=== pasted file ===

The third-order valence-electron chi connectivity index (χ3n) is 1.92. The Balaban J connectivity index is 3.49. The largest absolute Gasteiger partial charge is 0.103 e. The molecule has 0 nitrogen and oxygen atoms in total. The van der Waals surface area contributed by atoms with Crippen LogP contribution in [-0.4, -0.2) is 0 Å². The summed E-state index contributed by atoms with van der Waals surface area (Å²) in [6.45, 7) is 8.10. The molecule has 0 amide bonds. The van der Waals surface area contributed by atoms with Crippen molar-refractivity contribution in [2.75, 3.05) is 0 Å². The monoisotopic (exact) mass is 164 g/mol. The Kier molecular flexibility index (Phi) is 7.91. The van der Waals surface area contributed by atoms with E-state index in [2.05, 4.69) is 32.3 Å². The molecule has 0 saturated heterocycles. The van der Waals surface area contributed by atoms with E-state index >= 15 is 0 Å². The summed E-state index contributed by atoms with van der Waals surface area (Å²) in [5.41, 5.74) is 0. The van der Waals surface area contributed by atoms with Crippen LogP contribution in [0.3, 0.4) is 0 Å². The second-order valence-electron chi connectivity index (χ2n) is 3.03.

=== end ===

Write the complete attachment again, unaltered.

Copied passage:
The third-order valence-electron chi connectivity index (χ3n) is 1.92. The Balaban J connectivity index is 3.49. The largest absolute Gasteiger partial charge is 0.103 e. The molecule has 0 nitrogen and oxygen atoms in total. The van der Waals surface area contributed by atoms with Crippen LogP contribution in [-0.4, -0.2) is 0 Å². The summed E-state index contributed by atoms with van der Waals surface area (Å²) in [6.45, 7) is 8.10. The molecule has 0 amide bonds. The van der Waals surface area contributed by atoms with Crippen molar-refractivity contribution in [2.75, 3.05) is 0 Å². The monoisotopic (exact) mass is 164 g/mol. The Kier molecular flexibility index (Phi) is 7.91. The van der Waals surface area contributed by atoms with E-state index in [2.05, 4.69) is 32.3 Å². The molecule has 0 saturated heterocycles. The van der Waals surface area contributed by atoms with E-state index >= 15 is 0 Å². The summed E-state index contributed by atoms with van der Waals surface area (Å²) in [5.41, 5.74) is 0. The van der Waals surface area contributed by atoms with Crippen LogP contribution in [0.3, 0.4) is 0 Å². The second-order valence-electron chi connectivity index (χ2n) is 3.03.